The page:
THAILAND — No one notices the young Chinese woman silently
crying in the back pew. It’s the only place she finds solace from her deep
depression and fear of death.
She’s not even sure why she sits in this church every afternoon; her communist
education and Buddhist religion teach against a belief in God. Yet something
keeps drawing Lily Wang* here.
She pulls a Bible from the pew. It’s not in her native Mandarin, but she flips
it open anyway. She learned to read a little Thai after moving to Thailand a
few years ago to teach school, but she hasn’t learned enough to really
So many questions cloud her mind that she finally musters enough courage to
speak to a man carrying the same book. He brushes past the petite woman and
goes about his business. The rejection reinforces everything she’s feeling — no
one is interested in her; no one cares.
Distraught and angry, Wang walks to the foot of the cross and screams, “Are you
“I don’t want to die. I want to live,” she cries. “Please give me a way.”
Wang storms out of the church, vowing never to return.
A few weeks later, Wang is sitting at her desk preparing
lessons when a student rushes into her international school’s classroom.
“Teacher! Teacher!” the girl exclaims. Wang jumps up, startled and concerned,
until she hears, “I found your book.”
The student hands her a soiled booklet. She found it in the trashcan on the
playground. Wang scrunches her nose against the stench and explains it isn’t
hers. The girl must throw it back in the trash.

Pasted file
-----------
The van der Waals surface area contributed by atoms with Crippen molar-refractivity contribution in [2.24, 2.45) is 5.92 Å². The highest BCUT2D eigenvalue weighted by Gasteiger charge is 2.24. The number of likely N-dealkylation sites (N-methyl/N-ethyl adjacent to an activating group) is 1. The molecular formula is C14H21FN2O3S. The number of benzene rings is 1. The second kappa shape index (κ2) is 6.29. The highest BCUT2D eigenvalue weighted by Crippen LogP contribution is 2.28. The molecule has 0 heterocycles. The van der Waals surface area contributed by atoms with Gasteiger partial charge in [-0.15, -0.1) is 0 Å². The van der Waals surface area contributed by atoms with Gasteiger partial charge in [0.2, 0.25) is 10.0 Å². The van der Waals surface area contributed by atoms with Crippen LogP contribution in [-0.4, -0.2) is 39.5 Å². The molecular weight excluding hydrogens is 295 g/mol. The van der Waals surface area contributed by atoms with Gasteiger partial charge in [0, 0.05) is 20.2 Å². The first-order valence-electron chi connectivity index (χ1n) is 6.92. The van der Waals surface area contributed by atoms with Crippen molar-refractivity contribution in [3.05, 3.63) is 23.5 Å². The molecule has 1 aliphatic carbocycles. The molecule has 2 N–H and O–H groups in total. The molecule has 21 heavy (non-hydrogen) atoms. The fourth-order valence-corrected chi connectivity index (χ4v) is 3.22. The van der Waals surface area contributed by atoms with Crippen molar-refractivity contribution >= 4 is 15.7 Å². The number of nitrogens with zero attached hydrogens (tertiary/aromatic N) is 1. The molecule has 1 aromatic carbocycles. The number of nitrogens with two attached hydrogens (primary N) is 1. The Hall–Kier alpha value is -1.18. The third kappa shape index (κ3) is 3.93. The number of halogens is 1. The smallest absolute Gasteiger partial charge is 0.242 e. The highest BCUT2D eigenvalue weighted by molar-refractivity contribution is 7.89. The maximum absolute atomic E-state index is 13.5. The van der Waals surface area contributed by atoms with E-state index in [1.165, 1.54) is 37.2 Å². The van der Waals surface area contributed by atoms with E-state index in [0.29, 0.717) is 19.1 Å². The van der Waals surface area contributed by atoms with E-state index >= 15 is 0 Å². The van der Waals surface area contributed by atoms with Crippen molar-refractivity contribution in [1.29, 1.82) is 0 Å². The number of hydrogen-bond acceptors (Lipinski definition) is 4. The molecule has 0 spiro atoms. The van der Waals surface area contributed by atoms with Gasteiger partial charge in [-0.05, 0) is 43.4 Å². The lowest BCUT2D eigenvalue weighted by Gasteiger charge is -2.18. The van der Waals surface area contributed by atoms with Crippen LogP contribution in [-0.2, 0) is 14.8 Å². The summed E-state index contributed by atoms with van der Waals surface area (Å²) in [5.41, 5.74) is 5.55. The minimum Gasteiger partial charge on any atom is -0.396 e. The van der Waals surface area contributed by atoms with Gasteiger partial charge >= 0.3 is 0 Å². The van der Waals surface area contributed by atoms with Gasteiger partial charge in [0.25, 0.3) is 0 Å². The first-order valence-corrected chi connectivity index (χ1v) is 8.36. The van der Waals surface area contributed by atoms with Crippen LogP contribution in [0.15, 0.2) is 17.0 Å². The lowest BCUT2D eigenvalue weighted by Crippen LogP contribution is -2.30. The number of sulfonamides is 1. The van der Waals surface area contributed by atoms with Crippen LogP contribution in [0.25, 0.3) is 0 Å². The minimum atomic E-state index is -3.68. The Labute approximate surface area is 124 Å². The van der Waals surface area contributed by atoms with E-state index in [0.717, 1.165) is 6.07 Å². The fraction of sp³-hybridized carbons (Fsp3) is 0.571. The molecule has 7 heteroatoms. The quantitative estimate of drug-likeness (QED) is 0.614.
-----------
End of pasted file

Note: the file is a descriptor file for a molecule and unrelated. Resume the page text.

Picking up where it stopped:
“But teacher, it must be your book,” the girl insists. “It’s written in
Wang quickly scans the first page. Her heart leaps. The story is about Jesus’
death and resurrection. She thanks her student for the book and sits down to
read. The booklet, a tract called “Song of a Wanderer,” answers every question
she whispered in the church. The information is shocking. Her education since
childhood taught only evolution, but this booklet claims life started from a
complete human form, not a single cell.
“This has to be true,” she mutters to herself.
The book opens a new world for Wang as she discovers a Creator-God. She stuffs
the booklet in her back pocket and takes it everywhere, spending every spare
second reading and rereading.
For weeks, her whole world revolves around the torn book. Finally, Wang decides
she needs more. The booklet quotes Scripture throughout; she wants a Bible —
but she has no idea how to find one. In her home country, China, you can’t just
go out and buy one at the corner bookstore. Wang decides to write to the
address on the tract requesting a Bible.
“No matter the cost, I will pay for the Bible,” she adds to the letter, fearing
the Christians might reject her again.
“I don’t really believe anything will happen,” she thinks,
preparing herself for disappointment. “It will be just like when I prayed in
the church — nothing. God isn’t interested.”
Wang can’t help herself, though. She watches the mail daily, but nothing
arrives. Just as she’s about to give up hope, a woman speaking Mandarin calls.
Southern Cross Project, a Chinese Bible distribution ministry, received her
letter. The woman offers to deliver the Bible in person.
Over coffee, Wang learns that as she was screaming at God months ago in the